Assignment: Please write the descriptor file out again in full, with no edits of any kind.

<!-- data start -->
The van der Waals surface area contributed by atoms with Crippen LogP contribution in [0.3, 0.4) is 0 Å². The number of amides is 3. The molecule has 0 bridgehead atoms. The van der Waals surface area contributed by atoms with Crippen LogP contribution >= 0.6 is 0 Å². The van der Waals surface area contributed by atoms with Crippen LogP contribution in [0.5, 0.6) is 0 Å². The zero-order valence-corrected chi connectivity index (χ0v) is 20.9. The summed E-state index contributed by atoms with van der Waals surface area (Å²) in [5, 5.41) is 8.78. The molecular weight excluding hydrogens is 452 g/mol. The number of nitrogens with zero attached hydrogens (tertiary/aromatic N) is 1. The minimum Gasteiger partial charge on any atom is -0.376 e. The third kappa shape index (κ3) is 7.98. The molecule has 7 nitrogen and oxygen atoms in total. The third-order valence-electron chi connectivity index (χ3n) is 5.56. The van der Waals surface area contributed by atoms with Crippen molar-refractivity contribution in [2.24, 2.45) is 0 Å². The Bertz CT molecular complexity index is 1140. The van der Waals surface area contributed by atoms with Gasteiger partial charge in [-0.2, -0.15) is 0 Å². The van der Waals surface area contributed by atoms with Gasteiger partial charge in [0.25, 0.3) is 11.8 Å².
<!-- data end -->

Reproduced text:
The van der Waals surface area contributed by atoms with Crippen LogP contribution in [0.3, 0.4) is 0 Å². The number of amides is 3. The molecule has 0 bridgehead atoms. The van der Waals surface area contributed by atoms with Crippen LogP contribution >= 0.6 is 0 Å². The van der Waals surface area contributed by atoms with Crippen LogP contribution in [0.5, 0.6) is 0 Å². The zero-order valence-corrected chi connectivity index (χ0v) is 20.9. The summed E-state index contributed by atoms with van der Waals surface area (Å²) in [5, 5.41) is 8.78. The molecular weight excluding hydrogens is 452 g/mol. The number of nitrogens with zero attached hydrogens (tertiary/aromatic N) is 1. The minimum Gasteiger partial charge on any atom is -0.376 e. The third kappa shape index (κ3) is 7.98. The molecule has 7 nitrogen and oxygen atoms in total. The third-order valence-electron chi connectivity index (χ3n) is 5.56. The van der Waals surface area contributed by atoms with Crippen molar-refractivity contribution in [2.24, 2.45) is 0 Å². The Bertz CT molecular complexity index is 1140. The van der Waals surface area contributed by atoms with Gasteiger partial charge in [-0.2, -0.15) is 0 Å². The van der Waals surface area contributed by atoms with Gasteiger partial charge in [0.25, 0.3) is 11.8 Å².